At present no image of this war memorial is available for online display. If you have a photograph of this war memorial, please upload it via our image upload form for inclusion on the Register. The image will be credited to yourself and free for reuse for non-commercial purposes by others under the IWM Non Commercial Licence.

Memorial details

Memorial type
Board / Plaque / Tablet
City Of Aberdeen
First World War (1914-1918)
  • Dedicated
    Date: 21 September 1934
    Attended by: Bishop Deane
Not lost
WM Reference

Support the IWM War Memorial Register

Donate with Just Giving

Since 1988 IWM's War Memorials Register has been creating a national register of UK war memorials and the names of the individuals they commemorate. IWM needs your support to ensure that we can add to and maintain our these important records.

Previous locations
  • St Paul's Episcopal Church
    Loch Street
    City Of Aberdeen
    AB25 1HF

    OS Grid Ref: NJ 9409 0657
    Denomination: Scottish Episcopal Church
Oblong oak mural board
Inscription legible?
Names on memorial
Angus, Norman John
Arthur, Alexander
Brown, Edgar
Brown, Stephen
Harper, Douglas
Kitson, Luther
Rose, William W.
See details for all 7 names
  • First World War (1914-1918)
    Total names on memorial: 7
    Served and returned: 0
    Died: 7
    Exact count: yes
    Information shown: forename, surname
    Order of information: surname
  • Board
    Measurements: Undefined
    Materials: Wood - Oak
Trust fund/Scholarship
Purpose: Unknown or N/A
  • Aberdeen Press and Journal - Monday 22 September 1924 ST PAUL'S EPISCOPAL CHURCH. War Memorial Dedicated BISHOP DEANE AND HALFHEARTED CHRISTIANS. In memory of the men of the congregation of St Paul's Episcopal Church, Aberdeen, who fell in the war, an oblong mural tablet in oak has been erected inside the church, and at the forenoon service yesterday it was dedicated in presence of a large congregation by Bishop Deane. At the same time the Bishop blessed and dedicated the new banners of the company of Girl Guides attached to the churcn, and also the new altar dorsal and riddels which form part of the recently completed church redecoration scheme. Included among the congregation were the Girl Guides, the Boy Scout troop, and the Cub pack, all of which are run in conjunction with the church's work among the young people. The Rev. Harry Allen, rector of the church, took part in the service. Airaid of Conversion. At the foot of the tablet were a number of floral tributes placed there by relatives of the fallen, and, solemnly and impressively, Bishop Deane dedicated the memorial in the following words:— "By virtue of the authority committed unto me in the Church of God, I dedicate this memorial in tho name of the Father and of the Son and of the Holy Ghost, and in grateful and reverent memory of the men of this congregation who laid down their lives for their brethren." He then read the names of the seven men thus commmorated —Norman John Angus, Alexander Arthur, Edgar Brown, Stephen Brown, Douglas Harper, Luther Kitson, and William W. Rose. After a prayer of thanksgiving for those who had been "faithful unto death," the Bishop, the course of a short address, referred to the apathy and coldness of many so-called Christians of the present day. The cause of the Kingdom God had in many cases become a reproach instead of a glorious advance. That was because, while people respected their religion in a quiet kind of way and sometimes had fleeting glimpses of, and aspirations for, the power that was in God, the world was full of unconverted Christians. They never came out unreservedly on the side of God, and always kept Him at arm's length. They were more afraid of being converted than of all the terrors of hell and the devil. A tenth-rate kind of church, where the atmosphere was cold, dull, stolid, and inhuman: where there was no fire, no spirit of sacrifice, no inspiration, and no driving power, did more harm to the cause of Jesus Christ than all the books of all the atheists ever written since the world began. They could not patronise or play with religion. They could not put it among the playthings of their leisure moments, like a game of golf or tennis afternoon tea. A half-hearted Christian was no use, and there was no hope for a Church which was only the world dressed in Sunday clothes. Example of the Dead. Concluding, Bishop Deane drew an analogy between the manner in which the men they were honouring that day had responded to the call of duty, and the way in which every true Christian should repond to the call of Christ "Rise up and follow Me." These men had given up everything, even life itself, cheerfully and willingly, for a great cause, and if they who were left took as their motto, "The Utmost for the Highest," they would make the cause of Christ a living and a vital one throughout the country and the world.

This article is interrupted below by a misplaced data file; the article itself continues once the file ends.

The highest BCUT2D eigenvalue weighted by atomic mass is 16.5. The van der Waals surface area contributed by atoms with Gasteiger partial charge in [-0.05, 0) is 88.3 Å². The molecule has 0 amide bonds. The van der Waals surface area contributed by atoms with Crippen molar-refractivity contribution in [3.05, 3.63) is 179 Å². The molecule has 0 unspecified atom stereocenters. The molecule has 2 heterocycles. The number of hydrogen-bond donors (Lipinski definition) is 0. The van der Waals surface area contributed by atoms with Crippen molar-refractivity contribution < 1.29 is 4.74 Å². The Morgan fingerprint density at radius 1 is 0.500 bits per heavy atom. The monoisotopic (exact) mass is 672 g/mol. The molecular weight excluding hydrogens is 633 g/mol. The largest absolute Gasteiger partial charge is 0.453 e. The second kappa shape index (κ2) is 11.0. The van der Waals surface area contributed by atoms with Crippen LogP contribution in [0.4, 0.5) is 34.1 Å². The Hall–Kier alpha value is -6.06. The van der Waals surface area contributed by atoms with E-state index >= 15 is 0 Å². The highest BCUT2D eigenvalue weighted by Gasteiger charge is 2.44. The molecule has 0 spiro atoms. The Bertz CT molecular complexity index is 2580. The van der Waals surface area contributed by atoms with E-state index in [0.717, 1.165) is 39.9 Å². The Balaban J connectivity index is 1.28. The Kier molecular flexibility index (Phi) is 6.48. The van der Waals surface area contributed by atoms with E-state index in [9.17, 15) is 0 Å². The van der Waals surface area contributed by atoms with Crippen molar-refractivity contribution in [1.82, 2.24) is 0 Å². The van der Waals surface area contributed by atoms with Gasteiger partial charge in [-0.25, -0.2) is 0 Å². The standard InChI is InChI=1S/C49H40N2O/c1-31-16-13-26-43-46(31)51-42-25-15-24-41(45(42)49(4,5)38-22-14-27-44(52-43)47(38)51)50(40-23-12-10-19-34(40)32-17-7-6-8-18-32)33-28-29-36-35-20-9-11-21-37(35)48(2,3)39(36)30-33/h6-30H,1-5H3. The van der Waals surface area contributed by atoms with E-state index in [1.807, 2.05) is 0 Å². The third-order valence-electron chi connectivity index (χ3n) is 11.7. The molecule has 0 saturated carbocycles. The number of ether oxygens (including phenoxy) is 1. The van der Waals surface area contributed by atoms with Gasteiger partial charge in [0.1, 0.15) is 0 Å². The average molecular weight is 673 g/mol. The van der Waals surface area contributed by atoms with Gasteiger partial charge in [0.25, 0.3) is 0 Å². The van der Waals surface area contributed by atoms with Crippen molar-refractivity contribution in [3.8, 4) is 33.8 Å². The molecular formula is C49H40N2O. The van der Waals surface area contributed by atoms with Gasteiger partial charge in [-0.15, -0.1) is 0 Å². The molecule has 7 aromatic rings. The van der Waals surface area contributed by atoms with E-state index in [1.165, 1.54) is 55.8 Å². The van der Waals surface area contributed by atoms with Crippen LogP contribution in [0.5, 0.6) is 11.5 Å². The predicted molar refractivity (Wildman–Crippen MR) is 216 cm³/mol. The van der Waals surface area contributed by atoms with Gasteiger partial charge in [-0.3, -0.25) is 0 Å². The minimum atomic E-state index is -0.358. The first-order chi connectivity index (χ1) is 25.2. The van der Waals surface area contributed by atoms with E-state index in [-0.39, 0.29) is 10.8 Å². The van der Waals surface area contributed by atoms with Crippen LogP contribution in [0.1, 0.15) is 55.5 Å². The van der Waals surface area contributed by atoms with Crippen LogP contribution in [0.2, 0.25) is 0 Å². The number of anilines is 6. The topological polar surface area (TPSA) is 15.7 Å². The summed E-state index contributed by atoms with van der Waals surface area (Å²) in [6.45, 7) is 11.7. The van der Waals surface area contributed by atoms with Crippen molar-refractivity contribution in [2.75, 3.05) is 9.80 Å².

This record comprises all information held by IWM’s War Memorials Register for this memorial. Where we hold a names list for the memorial, this information will be displayed on the memorial record. Please check back as we are adding more names to the database.

This information is made available under a Creative Commons BY-NC licence.

This means you may reuse it for non-commercial purposes only and must attribute it to us using the following statement:

© WMR-84107

For queries, please contact [email protected]